In Southwest Detroit, Bridging Communities began to notice that not everyone was able to participate in their neighborhood programs. The small nonprofit had been developing housing, running intergenerational programs, a time bank and services for the elderly for a long time. Over those years the composition of their neighborhoods changed. Children from many new immigrant families that observed separation of men and women in sports couldn’t be in sports programs because the boys and girls teams practiced in close proximity to each other. Second generation bilingual children moved out of homes, leaving behind seniors who only spoke Spanish. The culture of the area had become more diverse.
Diversity brings great benefits – such as the fact immigrants in Michigan are 3x more likely to start businesses, 6x more likely to start high tech enterprises and therefore create jobs – but it also brings challenges like those Bridging Communities faced. Like the challenges East Lansing faced when it noticed a boom in high income international students who spoke English well, but not to the degree needed to read legal documents or understand establishing credit or purchasing a home. Like the challenges rural areas face where migrant workers have transitioned to being permanent residents or citizens.
There’s a price to doing nothing. Macomb County has a diversity initiative called One Macomb, and as part of this they give presentations to key employers about how to welcome immigrants. After a presentation at a hospital, the hospital’s HR director said that they wished they’d seen the presentation sooner. Two of their very skilled new staff had left their jobs and moved because their families didn’t feel like the people in their community wanted them there.
If people were going to feel unwelcome, it was not going to be in Southwest Detroit with Bridging Communities. They took action. They adapted youth sports programs and put adequate distance between teams so children following the new religions in the community could play too. They did not have the money to hire a bilingual staff member full time, so they hired a part time staff member. The new person trained other staff on how to direct Spanish speakers to days and times they could get in touch with the part time staff member. Bridging Communities also began new programs that would help the cultures in the area learn from each other, for instance, through cooking classes where one person teaches a recipe from their culture.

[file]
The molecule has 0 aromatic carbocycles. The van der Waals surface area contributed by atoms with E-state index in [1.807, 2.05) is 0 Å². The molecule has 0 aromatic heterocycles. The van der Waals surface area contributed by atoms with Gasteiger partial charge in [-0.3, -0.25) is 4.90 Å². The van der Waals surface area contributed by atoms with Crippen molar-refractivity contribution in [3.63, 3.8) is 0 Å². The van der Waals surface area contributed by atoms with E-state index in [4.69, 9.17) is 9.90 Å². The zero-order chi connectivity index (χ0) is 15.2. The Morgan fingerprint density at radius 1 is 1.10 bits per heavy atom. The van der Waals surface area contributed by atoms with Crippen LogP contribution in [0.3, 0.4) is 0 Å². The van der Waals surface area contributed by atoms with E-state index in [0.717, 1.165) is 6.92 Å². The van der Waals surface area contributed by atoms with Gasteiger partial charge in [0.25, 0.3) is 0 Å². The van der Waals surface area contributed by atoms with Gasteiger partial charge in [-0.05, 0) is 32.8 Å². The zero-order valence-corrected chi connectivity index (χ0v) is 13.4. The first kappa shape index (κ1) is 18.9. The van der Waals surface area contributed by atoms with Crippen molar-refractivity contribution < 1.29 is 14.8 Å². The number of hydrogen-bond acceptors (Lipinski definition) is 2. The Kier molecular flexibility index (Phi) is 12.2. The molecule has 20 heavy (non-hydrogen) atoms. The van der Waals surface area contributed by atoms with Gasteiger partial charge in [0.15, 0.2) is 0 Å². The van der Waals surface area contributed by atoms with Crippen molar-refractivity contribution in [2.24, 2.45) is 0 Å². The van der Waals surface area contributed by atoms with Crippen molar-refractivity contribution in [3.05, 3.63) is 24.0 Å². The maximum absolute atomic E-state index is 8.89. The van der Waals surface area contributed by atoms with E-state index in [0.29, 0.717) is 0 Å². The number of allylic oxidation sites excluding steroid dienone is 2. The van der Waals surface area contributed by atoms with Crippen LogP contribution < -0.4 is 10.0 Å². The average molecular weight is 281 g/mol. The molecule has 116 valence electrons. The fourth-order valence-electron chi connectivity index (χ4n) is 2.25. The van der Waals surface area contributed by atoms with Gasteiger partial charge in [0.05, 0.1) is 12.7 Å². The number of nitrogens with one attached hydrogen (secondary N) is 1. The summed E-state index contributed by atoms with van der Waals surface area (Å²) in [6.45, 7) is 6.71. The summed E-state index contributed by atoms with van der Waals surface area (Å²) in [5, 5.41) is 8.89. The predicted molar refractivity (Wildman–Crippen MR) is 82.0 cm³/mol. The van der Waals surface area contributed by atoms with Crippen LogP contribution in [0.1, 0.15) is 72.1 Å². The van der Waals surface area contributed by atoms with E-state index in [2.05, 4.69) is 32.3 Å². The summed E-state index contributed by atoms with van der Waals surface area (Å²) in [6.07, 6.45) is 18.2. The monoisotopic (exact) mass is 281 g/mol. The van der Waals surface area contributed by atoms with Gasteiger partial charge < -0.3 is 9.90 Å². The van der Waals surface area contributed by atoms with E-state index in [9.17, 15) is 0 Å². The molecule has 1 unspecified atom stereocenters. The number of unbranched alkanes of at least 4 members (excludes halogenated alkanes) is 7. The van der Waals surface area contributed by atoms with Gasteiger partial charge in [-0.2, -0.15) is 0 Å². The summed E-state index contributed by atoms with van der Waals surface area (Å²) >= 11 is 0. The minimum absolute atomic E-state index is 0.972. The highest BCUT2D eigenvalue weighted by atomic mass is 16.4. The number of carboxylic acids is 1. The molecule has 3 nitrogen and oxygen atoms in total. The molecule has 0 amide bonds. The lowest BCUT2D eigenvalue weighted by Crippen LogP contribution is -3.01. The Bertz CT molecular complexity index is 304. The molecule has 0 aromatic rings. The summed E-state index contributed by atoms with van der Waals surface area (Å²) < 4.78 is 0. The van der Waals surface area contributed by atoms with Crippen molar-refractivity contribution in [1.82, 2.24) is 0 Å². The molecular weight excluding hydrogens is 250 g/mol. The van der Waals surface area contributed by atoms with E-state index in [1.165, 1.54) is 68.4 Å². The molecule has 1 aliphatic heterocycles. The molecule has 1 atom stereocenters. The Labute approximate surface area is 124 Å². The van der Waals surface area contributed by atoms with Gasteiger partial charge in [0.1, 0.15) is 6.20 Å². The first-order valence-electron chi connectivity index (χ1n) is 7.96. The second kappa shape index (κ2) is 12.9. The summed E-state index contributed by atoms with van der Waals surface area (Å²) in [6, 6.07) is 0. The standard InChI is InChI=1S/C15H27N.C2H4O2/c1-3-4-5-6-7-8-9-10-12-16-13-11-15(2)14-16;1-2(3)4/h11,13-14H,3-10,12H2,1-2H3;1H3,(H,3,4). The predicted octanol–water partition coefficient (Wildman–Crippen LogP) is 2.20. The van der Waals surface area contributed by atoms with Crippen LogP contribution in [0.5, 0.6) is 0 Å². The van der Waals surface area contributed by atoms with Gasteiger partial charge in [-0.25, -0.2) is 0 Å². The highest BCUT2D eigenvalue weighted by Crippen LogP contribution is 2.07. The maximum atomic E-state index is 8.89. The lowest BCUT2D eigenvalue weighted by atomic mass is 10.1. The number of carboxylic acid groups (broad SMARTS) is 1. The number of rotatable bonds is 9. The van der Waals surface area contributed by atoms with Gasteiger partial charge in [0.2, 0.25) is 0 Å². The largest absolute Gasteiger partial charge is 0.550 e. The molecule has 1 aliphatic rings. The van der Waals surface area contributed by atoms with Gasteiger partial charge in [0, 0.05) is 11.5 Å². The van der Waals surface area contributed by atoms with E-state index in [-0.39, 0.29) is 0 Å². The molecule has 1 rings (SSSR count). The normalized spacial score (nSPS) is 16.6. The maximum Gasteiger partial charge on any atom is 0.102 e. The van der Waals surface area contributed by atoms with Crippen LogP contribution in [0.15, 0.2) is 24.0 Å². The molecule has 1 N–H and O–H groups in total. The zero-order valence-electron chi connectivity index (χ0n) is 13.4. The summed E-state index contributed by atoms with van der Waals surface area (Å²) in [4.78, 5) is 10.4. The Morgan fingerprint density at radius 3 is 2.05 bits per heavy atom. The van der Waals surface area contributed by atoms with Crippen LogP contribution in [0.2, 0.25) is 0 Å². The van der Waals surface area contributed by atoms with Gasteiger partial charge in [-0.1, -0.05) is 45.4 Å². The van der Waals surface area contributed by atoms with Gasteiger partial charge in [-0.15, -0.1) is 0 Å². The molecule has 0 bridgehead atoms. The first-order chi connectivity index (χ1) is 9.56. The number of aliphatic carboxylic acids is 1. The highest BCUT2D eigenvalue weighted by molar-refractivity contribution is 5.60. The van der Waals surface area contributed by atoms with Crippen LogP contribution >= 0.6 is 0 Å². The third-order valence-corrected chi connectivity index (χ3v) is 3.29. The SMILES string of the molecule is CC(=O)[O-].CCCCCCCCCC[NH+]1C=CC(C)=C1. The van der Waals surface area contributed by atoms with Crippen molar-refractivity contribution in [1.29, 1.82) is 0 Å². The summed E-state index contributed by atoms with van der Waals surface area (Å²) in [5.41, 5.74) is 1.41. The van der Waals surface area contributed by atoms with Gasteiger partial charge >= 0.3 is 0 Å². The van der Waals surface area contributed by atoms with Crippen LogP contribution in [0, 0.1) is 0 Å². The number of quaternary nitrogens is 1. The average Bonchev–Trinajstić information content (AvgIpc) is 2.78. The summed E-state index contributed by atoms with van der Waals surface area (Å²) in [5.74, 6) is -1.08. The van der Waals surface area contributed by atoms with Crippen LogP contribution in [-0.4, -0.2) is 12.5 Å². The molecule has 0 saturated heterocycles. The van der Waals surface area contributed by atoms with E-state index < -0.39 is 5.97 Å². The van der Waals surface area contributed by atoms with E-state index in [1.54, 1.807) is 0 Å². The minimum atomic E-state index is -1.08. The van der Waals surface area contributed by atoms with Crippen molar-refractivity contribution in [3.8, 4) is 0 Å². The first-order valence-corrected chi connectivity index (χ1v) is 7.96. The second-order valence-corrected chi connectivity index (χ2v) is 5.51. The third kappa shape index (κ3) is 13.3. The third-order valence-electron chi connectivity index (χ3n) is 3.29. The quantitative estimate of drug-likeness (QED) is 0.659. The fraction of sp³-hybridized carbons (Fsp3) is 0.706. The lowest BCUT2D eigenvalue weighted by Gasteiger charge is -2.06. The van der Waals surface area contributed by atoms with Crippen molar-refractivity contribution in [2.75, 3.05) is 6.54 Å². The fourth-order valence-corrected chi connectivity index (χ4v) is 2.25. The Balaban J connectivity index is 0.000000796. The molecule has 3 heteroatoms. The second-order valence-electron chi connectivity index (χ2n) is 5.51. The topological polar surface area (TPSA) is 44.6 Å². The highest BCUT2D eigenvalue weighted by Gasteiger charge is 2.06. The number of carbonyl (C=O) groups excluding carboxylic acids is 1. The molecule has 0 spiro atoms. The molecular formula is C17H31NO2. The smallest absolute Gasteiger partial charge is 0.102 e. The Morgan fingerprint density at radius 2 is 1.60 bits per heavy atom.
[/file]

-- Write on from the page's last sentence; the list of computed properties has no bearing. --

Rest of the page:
Over in East Lansing, the municipal government found out how expensive it was to have 12 single pages translated into 5 key languages of the international students and families living there: $5,000. The city declined that outrageous price and instead developed a partnership with Michigan State University, where students in bilingual classes translate the documents under their professor’s supervision. Another service that some municipalities use for ESL residents is video remote interpreting. This is a cost effective solution where you access a web service and an interpreter translates the conversation between both parties. It saves a lot of time and complication in the courtroom, as well as settings like hospitals.
In April 2015, Michigan lifted the restriction that said we couldn’t resettle any refugees who did not have a friend or family member in the area. Newcomers will be curious about how to start a new life here, meet people, invest their money in a business, a home, an education, a family.
Have the people you served changed?
Have you changed to include them?